This is my original picture, and then the one I enhanced in Photoshop to resemble Derric's colours. 

and this is what I made but I haven't bound  it.  I can't decide whether to face it or bind it.  Always a dilemma. 

Gathering Storm

Derric Van Rensberg

Gathering Storm
A moment captured in this scene of wheat fields in the Western Cape where the still, drowsy, late afternoon is suddenly disturbed by distant thunder rumbling in the mountains. On cue, the day begins to cool and the sun bathes the surrounding country side in an eerie lingering brightness before it finally sinks into the crags on the horizon and the curtain slowly falls on another day in Africa.

Derric Van Reenen is a well known South African painter.
I was not familiar with his work until another artist I know, suggested Derric as my choice of artist for the 12 bythedozen blog. I looked up his paintings on the net, but it was when I visited a cousin in a distant town who had one of Derric’s paintings on his wall and a signed book of most of his paintings that I was really happy with my choice. Visiting a gallery in this town, I fortuitously came across an exhibition of a dozen paintings by Derric. I was then sure I had chosen the right artist!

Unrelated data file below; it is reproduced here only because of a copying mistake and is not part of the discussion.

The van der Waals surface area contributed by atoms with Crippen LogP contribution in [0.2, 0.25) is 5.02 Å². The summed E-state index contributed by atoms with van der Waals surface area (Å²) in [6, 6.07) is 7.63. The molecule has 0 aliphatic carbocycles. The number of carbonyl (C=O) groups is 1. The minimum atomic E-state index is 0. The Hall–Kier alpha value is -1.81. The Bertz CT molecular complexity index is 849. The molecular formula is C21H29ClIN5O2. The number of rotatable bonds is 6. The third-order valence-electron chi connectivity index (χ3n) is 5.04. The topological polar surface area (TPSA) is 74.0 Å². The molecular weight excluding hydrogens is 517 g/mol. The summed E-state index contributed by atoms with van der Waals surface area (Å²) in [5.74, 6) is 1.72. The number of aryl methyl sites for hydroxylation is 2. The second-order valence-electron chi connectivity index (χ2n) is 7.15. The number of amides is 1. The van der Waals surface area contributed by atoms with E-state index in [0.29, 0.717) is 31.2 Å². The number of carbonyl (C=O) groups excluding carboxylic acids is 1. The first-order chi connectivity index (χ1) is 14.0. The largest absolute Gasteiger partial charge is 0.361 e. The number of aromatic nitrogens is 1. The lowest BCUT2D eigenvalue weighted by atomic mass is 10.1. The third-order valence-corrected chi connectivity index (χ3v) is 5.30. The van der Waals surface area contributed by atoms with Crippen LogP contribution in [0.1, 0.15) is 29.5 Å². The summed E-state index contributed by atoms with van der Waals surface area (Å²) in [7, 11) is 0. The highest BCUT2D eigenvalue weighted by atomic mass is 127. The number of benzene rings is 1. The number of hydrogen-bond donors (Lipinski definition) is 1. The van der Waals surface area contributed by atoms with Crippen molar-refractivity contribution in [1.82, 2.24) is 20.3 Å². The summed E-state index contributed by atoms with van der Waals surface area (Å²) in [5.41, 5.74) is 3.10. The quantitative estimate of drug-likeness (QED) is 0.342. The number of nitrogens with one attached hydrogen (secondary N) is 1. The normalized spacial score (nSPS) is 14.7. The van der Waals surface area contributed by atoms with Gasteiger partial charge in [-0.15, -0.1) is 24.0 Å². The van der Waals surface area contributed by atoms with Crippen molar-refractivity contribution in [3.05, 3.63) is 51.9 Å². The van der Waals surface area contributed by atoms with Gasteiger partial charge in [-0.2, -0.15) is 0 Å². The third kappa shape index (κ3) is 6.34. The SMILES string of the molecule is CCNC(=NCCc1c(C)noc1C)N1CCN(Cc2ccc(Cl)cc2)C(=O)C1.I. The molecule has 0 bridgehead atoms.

South Island

I took a photo somewhere on South Island in New Zealand on our 2015 trip, but the colours were washed out and grey.  Interpreting the photo in the colours from Derric Van Rensburg's work seemed a way of bringing the subject to life.  So I looked at a number of images of his paintings, pulled various fabrics from my stash, then didn't look at his work again until I had finished. 

I tried doing fused applique slightly differently from normal, applying the Steam a Seam to the background, then gradually adding the fabrics.  I now know why this is not a good way of working,  as the Steam a Seam didn't reach the edges of all the pieces of fabric I had lots of problems with the edges fraying.  I tried it in an effort to be more improvisational in the placing of the fabrics, rather than having the entire picture meticulously drawn out beforehand. Back to the old way of working  I guess.